The iron(II) semiquinonate character within the iron(III) catecholate species has been proposed by numerous studies to account for the O2 reactivity of intradiol catechol dioxygenases, but a well-characterized iron(II) semiquinonate species that exhibits intradiol cleaving reactivity has not yet been reported. In this study, a detailed electronic structure description of the first iron(II) o-semiquinonate complex, [PhTt(tBu)]Fe(phenSQ) [PhTt(tBu) = phenyltris(tert-butylthiomethyl)borate; phenSQ = 9,10-phenanthrenesemiquinonate; Wang et al. Chem. Commun. 2014, 50, 5871-5873], was generated through a combination of electronic and Mössbauer spectroscopies, SQUID magnetometry, and density functional theory (DFT) calculations. [PhTt(tBu)]Fe(phenSQ) reacts with O2 to generate an intradiol cleavage product, diphenic anhydride, in 16% yield. To assess the dependence of the intradiol reactivity on the identity of the metal ion, the nickel analogue, [PhTt(tBu)]Ni(phenSQ), and its derivative, [PhTt(tBu)]Ni(3,5-DBSQ) (3,5-DBSQ = 3,5-di-tert-butyl-1,2-semiquinonate), were prepared and characterized by X-ray crystallography, mass spectrometry, (1)H NMR and electronic spectroscopies, and SQUID magnetometry. DFT calculations, evaluated on the basis of the experimental data, support the electronic structure descriptions of [PhTt(tBu)]Ni(phenSQ) and [PhTt(tBu)]Ni(3,5-DBSQ) as high-spin nickel(II) complexes with antiferromagnetically coupled semiquinonate ligands. Unlike its iron counterpart, [PhTt(tBu)]Ni(phenSQ) decomposes slowly in an O2 atmosphere to generate 14% phenanthrenequinone with a negligible amount of diphenic anhydride. [PhTt(tBu)]Ni(3,5-DBSQ) does not react with O2. This dramatic effect of the metal-ion identity supports the hypothesis that a metal(III) alkylperoxo species serves as an intermediate in the intradiol cleaving reactions. The redox properties of all three complexes were probed using cyclic voltammetry and differential pulse voltammetry, which indicate an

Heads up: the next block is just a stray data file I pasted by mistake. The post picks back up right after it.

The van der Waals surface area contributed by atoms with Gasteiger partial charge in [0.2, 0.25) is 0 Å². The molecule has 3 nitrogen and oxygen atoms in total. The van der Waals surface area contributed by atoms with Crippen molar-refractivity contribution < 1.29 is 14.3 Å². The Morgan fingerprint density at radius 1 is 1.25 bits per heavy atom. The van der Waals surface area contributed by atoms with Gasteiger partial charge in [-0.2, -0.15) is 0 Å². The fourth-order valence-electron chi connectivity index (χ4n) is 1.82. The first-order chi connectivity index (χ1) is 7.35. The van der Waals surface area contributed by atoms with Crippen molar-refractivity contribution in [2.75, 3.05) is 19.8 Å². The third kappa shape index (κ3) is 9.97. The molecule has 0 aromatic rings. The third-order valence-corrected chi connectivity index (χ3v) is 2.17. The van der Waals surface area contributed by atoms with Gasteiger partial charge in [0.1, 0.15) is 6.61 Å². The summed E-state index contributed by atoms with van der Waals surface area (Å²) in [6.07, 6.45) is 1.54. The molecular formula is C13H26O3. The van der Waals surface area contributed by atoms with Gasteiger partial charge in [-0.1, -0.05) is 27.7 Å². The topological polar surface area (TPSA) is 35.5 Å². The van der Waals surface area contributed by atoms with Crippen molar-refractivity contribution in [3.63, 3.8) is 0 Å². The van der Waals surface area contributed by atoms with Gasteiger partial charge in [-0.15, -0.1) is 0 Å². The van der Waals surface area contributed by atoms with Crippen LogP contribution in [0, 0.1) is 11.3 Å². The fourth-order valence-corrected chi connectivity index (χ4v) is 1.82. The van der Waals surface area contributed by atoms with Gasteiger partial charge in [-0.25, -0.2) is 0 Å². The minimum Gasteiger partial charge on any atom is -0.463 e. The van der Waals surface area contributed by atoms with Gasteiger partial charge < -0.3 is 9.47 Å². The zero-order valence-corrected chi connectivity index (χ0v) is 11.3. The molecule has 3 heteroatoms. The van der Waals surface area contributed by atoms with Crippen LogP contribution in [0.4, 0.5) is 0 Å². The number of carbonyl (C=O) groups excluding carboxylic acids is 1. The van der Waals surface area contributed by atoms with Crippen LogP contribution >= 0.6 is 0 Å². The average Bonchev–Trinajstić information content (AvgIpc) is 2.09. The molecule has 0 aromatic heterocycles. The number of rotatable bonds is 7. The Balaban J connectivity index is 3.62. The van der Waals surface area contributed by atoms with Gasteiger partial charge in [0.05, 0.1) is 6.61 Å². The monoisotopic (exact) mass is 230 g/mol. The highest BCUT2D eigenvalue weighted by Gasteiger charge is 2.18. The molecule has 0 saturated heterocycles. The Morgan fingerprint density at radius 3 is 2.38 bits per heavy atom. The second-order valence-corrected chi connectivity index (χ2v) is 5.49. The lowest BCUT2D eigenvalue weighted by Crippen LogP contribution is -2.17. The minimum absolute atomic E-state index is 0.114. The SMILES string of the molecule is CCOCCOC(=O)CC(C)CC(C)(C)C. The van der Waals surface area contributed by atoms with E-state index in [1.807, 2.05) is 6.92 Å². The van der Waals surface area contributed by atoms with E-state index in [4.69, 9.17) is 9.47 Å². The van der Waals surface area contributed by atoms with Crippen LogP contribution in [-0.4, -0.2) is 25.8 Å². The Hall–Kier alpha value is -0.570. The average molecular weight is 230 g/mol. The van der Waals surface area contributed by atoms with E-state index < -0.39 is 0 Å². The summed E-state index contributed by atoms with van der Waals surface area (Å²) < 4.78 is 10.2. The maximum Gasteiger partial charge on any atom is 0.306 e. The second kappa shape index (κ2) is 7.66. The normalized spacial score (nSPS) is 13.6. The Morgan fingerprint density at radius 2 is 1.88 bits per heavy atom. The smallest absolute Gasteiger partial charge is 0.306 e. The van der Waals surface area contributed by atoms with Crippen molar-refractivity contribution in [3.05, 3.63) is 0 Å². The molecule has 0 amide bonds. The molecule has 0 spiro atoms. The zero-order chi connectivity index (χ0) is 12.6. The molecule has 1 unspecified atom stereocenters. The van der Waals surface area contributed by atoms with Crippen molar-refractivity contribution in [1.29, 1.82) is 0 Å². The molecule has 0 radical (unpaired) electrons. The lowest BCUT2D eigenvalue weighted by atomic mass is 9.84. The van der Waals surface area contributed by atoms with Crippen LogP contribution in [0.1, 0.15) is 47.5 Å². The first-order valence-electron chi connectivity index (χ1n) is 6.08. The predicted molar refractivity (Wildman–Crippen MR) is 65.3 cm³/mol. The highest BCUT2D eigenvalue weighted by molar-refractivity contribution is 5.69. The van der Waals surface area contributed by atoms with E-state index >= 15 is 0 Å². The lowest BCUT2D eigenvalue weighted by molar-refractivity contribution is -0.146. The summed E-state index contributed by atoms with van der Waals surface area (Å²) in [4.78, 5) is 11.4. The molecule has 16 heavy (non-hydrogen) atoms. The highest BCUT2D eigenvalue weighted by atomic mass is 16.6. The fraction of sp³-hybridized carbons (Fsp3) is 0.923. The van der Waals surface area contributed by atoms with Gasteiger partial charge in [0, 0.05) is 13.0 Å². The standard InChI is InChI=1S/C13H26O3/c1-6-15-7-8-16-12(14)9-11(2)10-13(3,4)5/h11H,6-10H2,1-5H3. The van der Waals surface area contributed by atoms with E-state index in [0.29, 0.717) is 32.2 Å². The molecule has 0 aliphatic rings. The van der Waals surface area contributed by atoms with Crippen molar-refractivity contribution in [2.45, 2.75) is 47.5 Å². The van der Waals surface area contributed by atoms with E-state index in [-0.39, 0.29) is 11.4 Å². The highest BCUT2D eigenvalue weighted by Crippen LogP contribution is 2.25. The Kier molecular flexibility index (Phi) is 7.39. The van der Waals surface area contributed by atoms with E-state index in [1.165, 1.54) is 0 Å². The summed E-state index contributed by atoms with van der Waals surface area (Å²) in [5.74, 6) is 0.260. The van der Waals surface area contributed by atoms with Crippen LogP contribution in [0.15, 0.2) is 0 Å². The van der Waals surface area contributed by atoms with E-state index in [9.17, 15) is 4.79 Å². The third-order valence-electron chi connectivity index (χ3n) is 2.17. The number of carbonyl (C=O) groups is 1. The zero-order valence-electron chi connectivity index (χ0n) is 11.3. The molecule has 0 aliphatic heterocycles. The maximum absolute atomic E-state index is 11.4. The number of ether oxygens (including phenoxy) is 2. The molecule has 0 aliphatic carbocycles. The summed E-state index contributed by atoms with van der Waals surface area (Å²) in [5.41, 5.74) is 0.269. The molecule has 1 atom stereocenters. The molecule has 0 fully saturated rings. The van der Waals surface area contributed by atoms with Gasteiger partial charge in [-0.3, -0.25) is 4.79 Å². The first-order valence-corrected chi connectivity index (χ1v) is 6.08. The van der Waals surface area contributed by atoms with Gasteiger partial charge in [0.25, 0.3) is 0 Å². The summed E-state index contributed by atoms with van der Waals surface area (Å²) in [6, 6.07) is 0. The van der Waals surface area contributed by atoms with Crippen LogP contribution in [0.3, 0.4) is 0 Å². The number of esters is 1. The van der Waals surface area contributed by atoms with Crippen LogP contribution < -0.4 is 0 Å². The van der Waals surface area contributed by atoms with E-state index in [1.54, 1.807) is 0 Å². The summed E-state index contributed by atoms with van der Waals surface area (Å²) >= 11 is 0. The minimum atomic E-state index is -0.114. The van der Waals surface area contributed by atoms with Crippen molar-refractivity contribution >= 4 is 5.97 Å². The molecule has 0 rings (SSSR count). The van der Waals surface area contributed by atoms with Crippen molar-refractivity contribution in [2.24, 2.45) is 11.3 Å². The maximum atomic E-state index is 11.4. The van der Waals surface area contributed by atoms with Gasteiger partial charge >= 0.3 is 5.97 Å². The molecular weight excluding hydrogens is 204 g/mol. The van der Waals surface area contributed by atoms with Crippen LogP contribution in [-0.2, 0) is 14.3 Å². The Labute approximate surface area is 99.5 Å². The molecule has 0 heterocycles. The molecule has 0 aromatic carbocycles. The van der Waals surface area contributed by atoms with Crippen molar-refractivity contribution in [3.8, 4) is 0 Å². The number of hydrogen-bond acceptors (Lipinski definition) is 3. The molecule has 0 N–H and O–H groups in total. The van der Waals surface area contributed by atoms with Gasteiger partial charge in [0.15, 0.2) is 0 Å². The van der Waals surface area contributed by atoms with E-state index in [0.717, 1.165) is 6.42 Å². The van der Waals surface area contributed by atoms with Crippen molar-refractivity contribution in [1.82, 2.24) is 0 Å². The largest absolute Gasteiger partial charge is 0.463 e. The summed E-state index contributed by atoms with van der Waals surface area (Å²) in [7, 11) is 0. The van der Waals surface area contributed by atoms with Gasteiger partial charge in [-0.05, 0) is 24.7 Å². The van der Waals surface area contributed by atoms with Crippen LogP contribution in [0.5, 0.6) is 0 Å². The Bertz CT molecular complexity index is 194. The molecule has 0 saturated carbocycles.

17. Dynamics of Abell 3266 - I. An optical view of a complex merging cluster

    NASA Astrophysics Data System (ADS)

    Dehghan, Siamak; Johnston-Hollitt, Melanie; Colless, Matthew; Miller, Rowan

    2017-07-01